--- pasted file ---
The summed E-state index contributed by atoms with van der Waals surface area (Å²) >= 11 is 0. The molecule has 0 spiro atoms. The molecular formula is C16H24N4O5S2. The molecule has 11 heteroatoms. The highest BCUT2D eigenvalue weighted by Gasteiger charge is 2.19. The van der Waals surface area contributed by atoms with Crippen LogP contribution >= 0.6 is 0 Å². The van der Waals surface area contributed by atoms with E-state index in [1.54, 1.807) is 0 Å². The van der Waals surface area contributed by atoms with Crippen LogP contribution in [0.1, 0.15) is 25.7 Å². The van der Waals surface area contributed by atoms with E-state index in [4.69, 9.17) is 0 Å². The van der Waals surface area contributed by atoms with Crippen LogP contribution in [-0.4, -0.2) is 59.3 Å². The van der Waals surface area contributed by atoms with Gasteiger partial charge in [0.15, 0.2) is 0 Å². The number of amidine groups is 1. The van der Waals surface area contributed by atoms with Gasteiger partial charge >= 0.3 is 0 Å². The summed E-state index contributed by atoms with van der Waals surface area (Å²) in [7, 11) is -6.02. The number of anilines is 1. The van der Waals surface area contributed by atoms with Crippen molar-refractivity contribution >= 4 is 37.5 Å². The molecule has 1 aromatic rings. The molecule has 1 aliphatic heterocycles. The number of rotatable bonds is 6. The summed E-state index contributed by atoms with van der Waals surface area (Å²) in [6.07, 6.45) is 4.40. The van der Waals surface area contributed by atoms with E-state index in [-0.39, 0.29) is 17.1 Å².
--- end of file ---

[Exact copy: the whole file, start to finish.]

The summed E-state index contributed by atoms with van der Waals surface area (Å²) >= 11 is 0. The molecule has 0 spiro atoms. The molecular formula is C16H24N4O5S2. The molecule has 11 heteroatoms. The highest BCUT2D eigenvalue weighted by Gasteiger charge is 2.19. The van der Waals surface area contributed by atoms with Crippen LogP contribution >= 0.6 is 0 Å². The van der Waals surface area contributed by atoms with E-state index in [1.54, 1.807) is 0 Å². The van der Waals surface area contributed by atoms with Crippen LogP contribution in [0.1, 0.15) is 25.7 Å². The van der Waals surface area contributed by atoms with E-state index in [4.69, 9.17) is 0 Å². The van der Waals surface area contributed by atoms with Crippen LogP contribution in [-0.4, -0.2) is 59.3 Å². The van der Waals surface area contributed by atoms with Gasteiger partial charge in [0.15, 0.2) is 0 Å². The number of amidine groups is 1. The van der Waals surface area contributed by atoms with Gasteiger partial charge >= 0.3 is 0 Å². The summed E-state index contributed by atoms with van der Waals surface area (Å²) in [7, 11) is -6.02. The number of anilines is 1. The van der Waals surface area contributed by atoms with Crippen molar-refractivity contribution >= 4 is 37.5 Å². The molecule has 1 aromatic rings. The molecule has 1 aliphatic heterocycles. The number of rotatable bonds is 6. The summed E-state index contributed by atoms with van der Waals surface area (Å²) in [6.07, 6.45) is 4.40. The van der Waals surface area contributed by atoms with E-state index in [-0.39, 0.29) is 17.1 Å².